This sort of love for the land and respect for its global importance is part of what defines the Send-Emeott partnership. “There’s no other place in the U.S. that is so perfect for growing tart cherries,” says Nita. “If the country loses that, it’s gone forever. This is the perfect spot and that’s why we’re protecting it so that the land will always be available.” As Nita talks, Scott and Penny nod their heads in agreement.
All four were born and raised in either Suttons Bay or Lake Leelanau. The Emeotts are younger by about 15 years. They got to know each other when Scott took a job working for Jeff just out of high school. He drove a HiLo at the Send’s receiving station—a place where fruit is weighed and graded and then sent on to a processor. A year or so later, Scott purchased his grandfather’s farm.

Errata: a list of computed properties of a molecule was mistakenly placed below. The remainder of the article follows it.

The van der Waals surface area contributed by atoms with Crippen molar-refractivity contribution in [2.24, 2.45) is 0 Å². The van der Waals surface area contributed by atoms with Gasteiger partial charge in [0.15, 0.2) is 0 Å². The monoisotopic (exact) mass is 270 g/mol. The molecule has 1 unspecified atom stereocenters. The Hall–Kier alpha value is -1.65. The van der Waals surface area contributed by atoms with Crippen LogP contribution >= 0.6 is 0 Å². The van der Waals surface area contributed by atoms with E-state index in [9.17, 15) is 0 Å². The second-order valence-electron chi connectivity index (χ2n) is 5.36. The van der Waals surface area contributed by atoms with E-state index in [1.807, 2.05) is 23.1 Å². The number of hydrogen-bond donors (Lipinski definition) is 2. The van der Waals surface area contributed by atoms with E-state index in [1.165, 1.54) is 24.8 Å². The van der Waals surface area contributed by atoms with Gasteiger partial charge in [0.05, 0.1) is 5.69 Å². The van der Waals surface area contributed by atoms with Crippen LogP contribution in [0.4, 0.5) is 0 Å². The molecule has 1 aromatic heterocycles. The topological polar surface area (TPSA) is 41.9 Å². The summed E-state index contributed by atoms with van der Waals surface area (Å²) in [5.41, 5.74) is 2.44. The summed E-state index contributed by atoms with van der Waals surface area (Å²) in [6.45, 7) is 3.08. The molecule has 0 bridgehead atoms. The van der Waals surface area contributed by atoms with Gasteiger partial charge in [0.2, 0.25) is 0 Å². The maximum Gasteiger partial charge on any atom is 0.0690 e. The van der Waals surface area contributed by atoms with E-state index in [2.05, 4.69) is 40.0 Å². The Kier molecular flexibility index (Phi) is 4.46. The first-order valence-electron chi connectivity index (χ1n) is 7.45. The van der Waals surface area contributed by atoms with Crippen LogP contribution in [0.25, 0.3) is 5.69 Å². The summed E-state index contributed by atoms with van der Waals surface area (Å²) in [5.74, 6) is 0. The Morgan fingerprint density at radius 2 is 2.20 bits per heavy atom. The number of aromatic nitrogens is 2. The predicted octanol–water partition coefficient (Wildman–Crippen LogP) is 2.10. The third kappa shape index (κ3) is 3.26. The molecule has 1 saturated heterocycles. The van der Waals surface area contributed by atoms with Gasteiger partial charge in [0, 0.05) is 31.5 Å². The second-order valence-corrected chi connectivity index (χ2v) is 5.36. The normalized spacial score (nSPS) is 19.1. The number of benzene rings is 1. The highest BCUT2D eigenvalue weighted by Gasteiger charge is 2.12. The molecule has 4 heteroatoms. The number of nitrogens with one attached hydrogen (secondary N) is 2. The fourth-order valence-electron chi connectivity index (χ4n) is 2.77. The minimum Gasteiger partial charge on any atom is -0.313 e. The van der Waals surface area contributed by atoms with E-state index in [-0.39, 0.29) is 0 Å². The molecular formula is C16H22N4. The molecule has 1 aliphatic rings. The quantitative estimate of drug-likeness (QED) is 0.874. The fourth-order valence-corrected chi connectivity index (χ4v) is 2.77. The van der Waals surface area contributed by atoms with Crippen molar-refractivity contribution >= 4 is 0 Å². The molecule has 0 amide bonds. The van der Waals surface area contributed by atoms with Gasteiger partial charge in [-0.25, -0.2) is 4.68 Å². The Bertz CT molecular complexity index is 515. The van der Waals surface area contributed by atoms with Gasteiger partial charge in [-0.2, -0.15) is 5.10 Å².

He was just 19, and looked to Jeff for advice and respected his years of experience. Jeff, in turn, liked the way Scott came up with new ideas. “There was a lot of difference in age,” says Scott. “But that’s a good thing because we each bring something different to the table.”
As it turns out, the mutual support was especially needed that first year that Scott owned his farm. Cherry prices hit an all time low, yielding just 5 cents a pound. He recalls lying awake at night, “wondering what in the heck have I done,” he says. “Thank God I had another job.” His family owned Morey’s Grocery in Suttons Bay, where he did everything from run the cash register to stock shelves.
Those were some of the most challenging times for Leelanau fruit farmers. “There were years when you wondered how you would make it; years when you were awake for every storm, knowing that if the crop went bad there would be no way to pay the bills,” says Nita.